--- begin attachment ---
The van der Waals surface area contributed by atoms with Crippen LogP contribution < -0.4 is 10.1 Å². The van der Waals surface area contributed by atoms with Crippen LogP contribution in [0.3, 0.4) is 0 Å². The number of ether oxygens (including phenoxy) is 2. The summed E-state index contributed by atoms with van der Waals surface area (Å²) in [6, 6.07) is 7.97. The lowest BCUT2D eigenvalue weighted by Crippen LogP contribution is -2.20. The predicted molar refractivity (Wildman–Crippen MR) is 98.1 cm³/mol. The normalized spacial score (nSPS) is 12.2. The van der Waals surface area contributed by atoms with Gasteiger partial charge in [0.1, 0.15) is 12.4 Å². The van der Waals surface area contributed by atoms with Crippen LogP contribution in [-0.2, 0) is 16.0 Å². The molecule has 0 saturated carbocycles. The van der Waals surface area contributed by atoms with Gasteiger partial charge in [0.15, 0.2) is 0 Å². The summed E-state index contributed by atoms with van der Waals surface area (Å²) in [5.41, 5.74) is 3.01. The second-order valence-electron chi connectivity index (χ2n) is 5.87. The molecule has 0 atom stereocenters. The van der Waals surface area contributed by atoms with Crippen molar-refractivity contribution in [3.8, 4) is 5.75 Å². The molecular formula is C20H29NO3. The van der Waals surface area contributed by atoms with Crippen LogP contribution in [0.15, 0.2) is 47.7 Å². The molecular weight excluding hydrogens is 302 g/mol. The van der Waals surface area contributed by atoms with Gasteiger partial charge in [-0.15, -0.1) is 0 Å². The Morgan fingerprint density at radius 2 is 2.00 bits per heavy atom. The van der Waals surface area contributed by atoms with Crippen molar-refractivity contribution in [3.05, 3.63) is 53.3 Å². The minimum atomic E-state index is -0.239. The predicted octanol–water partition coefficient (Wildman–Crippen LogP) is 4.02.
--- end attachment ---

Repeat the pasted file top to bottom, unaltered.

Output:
The van der Waals surface area contributed by atoms with Crippen LogP contribution < -0.4 is 10.1 Å². The van der Waals surface area contributed by atoms with Crippen LogP contribution in [0.3, 0.4) is 0 Å². The number of ether oxygens (including phenoxy) is 2. The summed E-state index contributed by atoms with van der Waals surface area (Å²) in [6, 6.07) is 7.97. The lowest BCUT2D eigenvalue weighted by Crippen LogP contribution is -2.20. The predicted molar refractivity (Wildman–Crippen MR) is 98.1 cm³/mol. The normalized spacial score (nSPS) is 12.2. The van der Waals surface area contributed by atoms with Gasteiger partial charge in [0.1, 0.15) is 12.4 Å². The van der Waals surface area contributed by atoms with Crippen LogP contribution in [-0.2, 0) is 16.0 Å². The molecule has 0 saturated carbocycles. The van der Waals surface area contributed by atoms with Gasteiger partial charge in [0.15, 0.2) is 0 Å². The summed E-state index contributed by atoms with van der Waals surface area (Å²) in [5.41, 5.74) is 3.01. The second-order valence-electron chi connectivity index (χ2n) is 5.87. The molecule has 0 atom stereocenters. The van der Waals surface area contributed by atoms with Crippen molar-refractivity contribution in [3.8, 4) is 5.75 Å². The molecular formula is C20H29NO3. The van der Waals surface area contributed by atoms with Crippen LogP contribution in [0.15, 0.2) is 47.7 Å². The molecular weight excluding hydrogens is 302 g/mol. The van der Waals surface area contributed by atoms with Gasteiger partial charge in [-0.15, -0.1) is 0 Å². The Morgan fingerprint density at radius 2 is 2.00 bits per heavy atom. The van der Waals surface area contributed by atoms with Crippen molar-refractivity contribution in [3.05, 3.63) is 53.3 Å². The minimum atomic E-state index is -0.239. The predicted octanol–water partition coefficient (Wildman–Crippen LogP) is 4.02.